Also called cel animation, the frames of a traditionally animated movie are hand-drawn. The drawings are traced or copied onto transparent acetate sheets called cels, which are then located over a painted background and photographed one by one on a rostrum camera. Nowadays, the use of cels (and cameras) is mostly obsolete, since the drawings are scanned into computers, and digitally transferred directly to 35 mm film. The "look" of traditional cel animation is still preserved, and the character animator's work has remained essentially the same over the past 70 years. Because of the digital influence over modern cel animation, it is also known as tradigital animation.
Examples: The Lion King, Spirited Away, Les Triplettes de Belleville
The most common style in animation, known for its realistic and often very detailed art.
Examples: All Disney feature length animated films, The Secret of NIMH, The Iron Giant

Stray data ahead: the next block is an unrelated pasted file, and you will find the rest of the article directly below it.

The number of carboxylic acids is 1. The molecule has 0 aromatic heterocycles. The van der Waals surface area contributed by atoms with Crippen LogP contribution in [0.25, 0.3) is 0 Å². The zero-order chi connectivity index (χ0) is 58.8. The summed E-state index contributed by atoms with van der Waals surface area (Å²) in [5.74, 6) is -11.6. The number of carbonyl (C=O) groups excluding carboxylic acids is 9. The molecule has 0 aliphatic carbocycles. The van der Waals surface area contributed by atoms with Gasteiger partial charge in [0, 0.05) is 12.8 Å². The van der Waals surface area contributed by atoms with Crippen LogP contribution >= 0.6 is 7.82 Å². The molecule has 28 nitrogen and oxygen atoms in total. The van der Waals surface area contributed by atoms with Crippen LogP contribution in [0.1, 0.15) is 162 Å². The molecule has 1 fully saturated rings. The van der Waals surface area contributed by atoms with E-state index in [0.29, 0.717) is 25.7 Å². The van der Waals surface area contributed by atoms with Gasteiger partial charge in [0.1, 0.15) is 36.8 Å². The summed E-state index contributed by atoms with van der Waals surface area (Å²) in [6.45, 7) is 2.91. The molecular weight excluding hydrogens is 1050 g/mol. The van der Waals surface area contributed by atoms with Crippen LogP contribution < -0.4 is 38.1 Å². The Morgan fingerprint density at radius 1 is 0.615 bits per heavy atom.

A cheaper process of creating animated cartoons that does not follow a "realistic" approach.
Examples: The Flintstones, Yellow Submarine
The characters are usually cartoony, and the animators have a lot of artistic freedom as rubber hose animations don't have to follow the laws of physics and anatomy in the same degree as the other main styles in animation.
Examples: Early Mickey Mouse cartoons, Ren and Stimpy, Popeye
A technique where animators trace live action movement, frame by frame, for use in animated films.
Examples: Gulliver's Travels, American Pop